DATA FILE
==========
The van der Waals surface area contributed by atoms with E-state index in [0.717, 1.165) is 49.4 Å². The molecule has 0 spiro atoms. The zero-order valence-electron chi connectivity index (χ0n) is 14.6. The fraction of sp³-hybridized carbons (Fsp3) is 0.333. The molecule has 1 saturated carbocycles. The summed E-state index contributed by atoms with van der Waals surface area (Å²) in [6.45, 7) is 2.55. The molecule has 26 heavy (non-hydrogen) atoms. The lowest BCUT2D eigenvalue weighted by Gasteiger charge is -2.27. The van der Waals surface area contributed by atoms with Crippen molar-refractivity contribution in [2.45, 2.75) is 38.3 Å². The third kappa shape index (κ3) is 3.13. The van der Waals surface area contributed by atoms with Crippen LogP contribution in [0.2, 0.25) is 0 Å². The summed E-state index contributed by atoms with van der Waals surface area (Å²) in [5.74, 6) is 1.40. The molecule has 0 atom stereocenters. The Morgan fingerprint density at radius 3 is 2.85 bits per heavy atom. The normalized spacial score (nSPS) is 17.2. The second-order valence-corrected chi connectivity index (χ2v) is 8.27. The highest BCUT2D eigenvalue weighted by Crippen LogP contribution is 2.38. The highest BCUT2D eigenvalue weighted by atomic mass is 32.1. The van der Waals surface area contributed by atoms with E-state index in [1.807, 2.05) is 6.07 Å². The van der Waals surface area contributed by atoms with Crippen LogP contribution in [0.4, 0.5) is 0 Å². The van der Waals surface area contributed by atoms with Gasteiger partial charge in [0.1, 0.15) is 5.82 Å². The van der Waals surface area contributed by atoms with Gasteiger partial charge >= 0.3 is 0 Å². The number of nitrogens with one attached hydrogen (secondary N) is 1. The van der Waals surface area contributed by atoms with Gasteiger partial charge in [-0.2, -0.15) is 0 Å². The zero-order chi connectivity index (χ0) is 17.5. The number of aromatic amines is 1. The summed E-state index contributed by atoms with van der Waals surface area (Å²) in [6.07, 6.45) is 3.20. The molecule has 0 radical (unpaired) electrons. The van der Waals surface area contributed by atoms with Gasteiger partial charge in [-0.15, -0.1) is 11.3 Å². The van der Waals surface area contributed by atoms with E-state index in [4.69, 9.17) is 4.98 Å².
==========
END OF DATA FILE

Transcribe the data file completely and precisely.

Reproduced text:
The van der Waals surface area contributed by atoms with E-state index in [0.717, 1.165) is 49.4 Å². The molecule has 0 spiro atoms. The zero-order valence-electron chi connectivity index (χ0n) is 14.6. The fraction of sp³-hybridized carbons (Fsp3) is 0.333. The molecule has 1 saturated carbocycles. The summed E-state index contributed by atoms with van der Waals surface area (Å²) in [6.45, 7) is 2.55. The molecule has 26 heavy (non-hydrogen) atoms. The lowest BCUT2D eigenvalue weighted by Gasteiger charge is -2.27. The van der Waals surface area contributed by atoms with Crippen molar-refractivity contribution in [2.45, 2.75) is 38.3 Å². The third kappa shape index (κ3) is 3.13. The van der Waals surface area contributed by atoms with Crippen LogP contribution in [0.2, 0.25) is 0 Å². The summed E-state index contributed by atoms with van der Waals surface area (Å²) in [5.74, 6) is 1.40. The molecule has 0 atom stereocenters. The Morgan fingerprint density at radius 3 is 2.85 bits per heavy atom. The normalized spacial score (nSPS) is 17.2. The second-order valence-corrected chi connectivity index (χ2v) is 8.27. The highest BCUT2D eigenvalue weighted by Crippen LogP contribution is 2.38. The highest BCUT2D eigenvalue weighted by atomic mass is 32.1. The van der Waals surface area contributed by atoms with E-state index in [1.807, 2.05) is 6.07 Å². The van der Waals surface area contributed by atoms with Crippen LogP contribution in [0.4, 0.5) is 0 Å². The van der Waals surface area contributed by atoms with Gasteiger partial charge in [0.1, 0.15) is 5.82 Å². The van der Waals surface area contributed by atoms with Gasteiger partial charge >= 0.3 is 0 Å². The number of nitrogens with one attached hydrogen (secondary N) is 1. The van der Waals surface area contributed by atoms with Gasteiger partial charge in [-0.2, -0.15) is 0 Å². The zero-order chi connectivity index (χ0) is 17.5. The number of aromatic amines is 1. The summed E-state index contributed by atoms with van der Waals surface area (Å²) in [6.07, 6.45) is 3.20. The molecule has 0 radical (unpaired) electrons. The van der Waals surface area contributed by atoms with Gasteiger partial charge in [-0.15, -0.1) is 11.3 Å². The van der Waals surface area contributed by atoms with E-state index in [4.69, 9.17) is 4.98 Å².